Couchfish: A good trip with kids. Part 7
A stop–over at Ko Lao Liang
Don’t fret, the end is within sight on this multi–part Thai island sojourn—just a few to go! Today we leave Ko Libong for the longtail trip south to Ko Sukorn. As I’ve written about Sukorn previously, today I’m going to write about where we broke the journey at—Ko Lao Liang.
Please do watch to the end to see cheeky Will get his just desserts.
A part of Mu Ko Petra National Park, this stopover is directly west of Ko Sukorn, and is two islands rather than one. To the south lies Ko Lao Liang Nong (Little Brother Island) and to the north, Ko Lao Liang Phi (Big Brother Island). Both are karst islands, with cliffs plunging into the sea to the west and fringed by white sand beaches on the east. Separated by a channel that takes 20 minutes to kayak across, both beaches face onto coral gardens.
As with Ko Petra further to the south, the islands are swiftlet nest concessions. The bird nests are a key ingredient for a Chinese delicacy and thanks to the value of the trade, it keeps development at bay. Aside from a rustic national park building, the few shacks on each island are for the harvesters. Neither island is permanently inhabited.
Bye bye Ko Libong. Photo: Stuart McDonald.
It wasn’t always this way though. For a spell a few years ago, a “glamping” resort ran here from October to April. Built around the ethos of leaving only footprints, the accommodation was all tents. Guests would camp, backs to the cliffs, in the foreground white sand. They’d wake daily, look across the sand and over the waters to the sun rising over the Thai mainland. At around 6,000 baht for three nights all inclusive, the experience was not cheap, but it proved to be very popular.
It wasn’t only camping—there was rock–climbing on bolted routes, with rope ladders leading up from the water. There was yoga, kayaking and swinging in the hammock. With twenty tents and daily boat services to the mainland, it was a lot for islands this small to absorb.
Hello beautiful. Photo: Stuart McDonald.
And that was just those who were camping. Off the back of the camping, the islands surfaced on bucket lists. Flogged by travel agents in Trang, day trips were popular. Yachts visited from Phuket, along with longtails (like ours) from Ko Libong, Ko Muk and Ko Kradan. For those with more money than time, speedboats worked.
One longtail became two, became three, became five. The island hopper service stopped offshore for those heading to Ko Sukorn. Larger tour boats came from the mainland. More anchors. More anchor drag. Boats would run up onto the beach—easier for lugging supplies and helpful for tourists who didn’t want to get their feet wet.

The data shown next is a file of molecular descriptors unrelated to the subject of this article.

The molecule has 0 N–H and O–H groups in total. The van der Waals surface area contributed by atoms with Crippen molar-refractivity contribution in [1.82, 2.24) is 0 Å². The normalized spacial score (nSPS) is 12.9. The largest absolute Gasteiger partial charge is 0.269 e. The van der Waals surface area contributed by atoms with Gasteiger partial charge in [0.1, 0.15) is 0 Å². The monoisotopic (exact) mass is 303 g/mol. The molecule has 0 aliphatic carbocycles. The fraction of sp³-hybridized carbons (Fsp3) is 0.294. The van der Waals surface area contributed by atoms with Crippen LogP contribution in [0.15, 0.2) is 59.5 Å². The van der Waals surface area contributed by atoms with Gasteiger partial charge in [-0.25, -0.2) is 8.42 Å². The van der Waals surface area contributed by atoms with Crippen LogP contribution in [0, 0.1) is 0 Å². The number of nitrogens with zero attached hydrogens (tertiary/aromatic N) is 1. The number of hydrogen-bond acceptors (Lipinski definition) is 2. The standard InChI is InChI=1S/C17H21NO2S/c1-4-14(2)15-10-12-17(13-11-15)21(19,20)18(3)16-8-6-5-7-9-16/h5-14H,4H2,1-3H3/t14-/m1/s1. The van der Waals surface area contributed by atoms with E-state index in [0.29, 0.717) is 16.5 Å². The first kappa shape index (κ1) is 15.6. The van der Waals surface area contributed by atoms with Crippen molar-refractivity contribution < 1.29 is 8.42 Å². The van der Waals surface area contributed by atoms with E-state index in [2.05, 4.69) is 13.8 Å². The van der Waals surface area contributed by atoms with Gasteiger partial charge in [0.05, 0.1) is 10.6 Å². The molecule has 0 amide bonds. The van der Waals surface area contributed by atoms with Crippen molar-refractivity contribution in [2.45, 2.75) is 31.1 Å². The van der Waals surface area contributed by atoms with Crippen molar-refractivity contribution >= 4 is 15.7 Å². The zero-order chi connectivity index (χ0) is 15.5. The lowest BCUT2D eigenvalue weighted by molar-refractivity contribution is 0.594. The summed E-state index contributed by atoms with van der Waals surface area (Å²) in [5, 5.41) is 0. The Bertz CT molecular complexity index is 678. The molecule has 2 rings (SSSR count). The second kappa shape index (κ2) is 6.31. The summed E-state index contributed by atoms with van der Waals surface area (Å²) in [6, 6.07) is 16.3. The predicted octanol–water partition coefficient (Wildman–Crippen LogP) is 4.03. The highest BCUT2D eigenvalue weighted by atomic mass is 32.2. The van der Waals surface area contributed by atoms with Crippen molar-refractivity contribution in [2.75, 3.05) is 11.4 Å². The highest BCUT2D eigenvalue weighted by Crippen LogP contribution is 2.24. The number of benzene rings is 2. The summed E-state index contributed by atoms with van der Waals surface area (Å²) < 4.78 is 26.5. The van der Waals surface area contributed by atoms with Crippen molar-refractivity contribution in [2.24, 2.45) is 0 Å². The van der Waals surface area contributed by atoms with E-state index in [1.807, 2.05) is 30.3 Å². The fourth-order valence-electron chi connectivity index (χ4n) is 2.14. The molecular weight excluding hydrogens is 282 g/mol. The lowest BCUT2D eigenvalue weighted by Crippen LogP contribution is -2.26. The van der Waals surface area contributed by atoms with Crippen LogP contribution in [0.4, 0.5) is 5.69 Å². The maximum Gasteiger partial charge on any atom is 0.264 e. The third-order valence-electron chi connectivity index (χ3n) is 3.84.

The reef looks better from above the surface. Photo: Stuart McDonald.
Thankfully it never reached the proportions of Ko Phi Phi Leh’s Maya Bay. According to a resort owner I talked to on Ko Sukorn though, leaving only footprints got hard.
“There were two toilets—one for men, one for women—for the campers, but everyone used. In December and January, so many people, so many boats—Oh My Buddha!”
Eventually, someone had enough and the camping was decamped. Day–trippers were still allowed, but without the anchor of the camping, visitors dropped off.
Back when camping was a thing. Photo: David Luekens.
While the beach and jungle were easy enough to clean up, for the reef, the damage was done. The same Sukorn hotelier unequivocally blamed boats for the damage—particularly speedboats from Ko Lanta and Phuket. Their propellers fall deeper than that of a longtail and the damage is irreparable. They said by the time the reef was protected by a ring of buoys, it was too late—and many boats would just motor over it anyway. In the common tradition of blaming anyone but locals, they said:
“These people, they are not from here. They are from Krabi, Phuket. They don’t care. The reef is dead now so they go to Ko Rok instead.”
We arrive on our longtail from Ko Libong in mid morning. As we approach from the north, we can’t see the beach till the last moment, and the reveal is breathtaking. Charcoal and white cliffs with tufts of greenery plunge into the sea. The waters, calm as a mirror, really are turquoise.
Even when there was a mooring line, many ignored it. Photo: David Luekens.
The longtail ties up to a buoy and waves us in to snorkel to the beach. He’s chuffed as we’re here early enough to dodge the national park fee. We dive into the warm waters and swim the thirty metres or so to the beach. There is not another soul here.
The reef is in banged up shape. There are plenty of small, bright coloured fish, but there is smashed coral everywhere. Compared to the soft corals, anemones and fans we saw in the waters of Ko Rok, this is bleak. At least, it is now roped off. Better late than never and all that.
Today in bloody awful. Photo: David Luekens.
Up on the sand, we walk along the beach. It is as picture perfect as it looks. Squeaky sand, a few birds, a bit of a breeze, and that is about it. We reach the end and go to turn back. As we turn I see a catamaran pulling in to the southern island. I feel like we’re intruding onto their island paradise—or them onto ours.
Another swim back out to our longtail. We float on our backs, peering at the cliffs above us. It is pretty special. In another hour we’ll be on Ko Sukorn.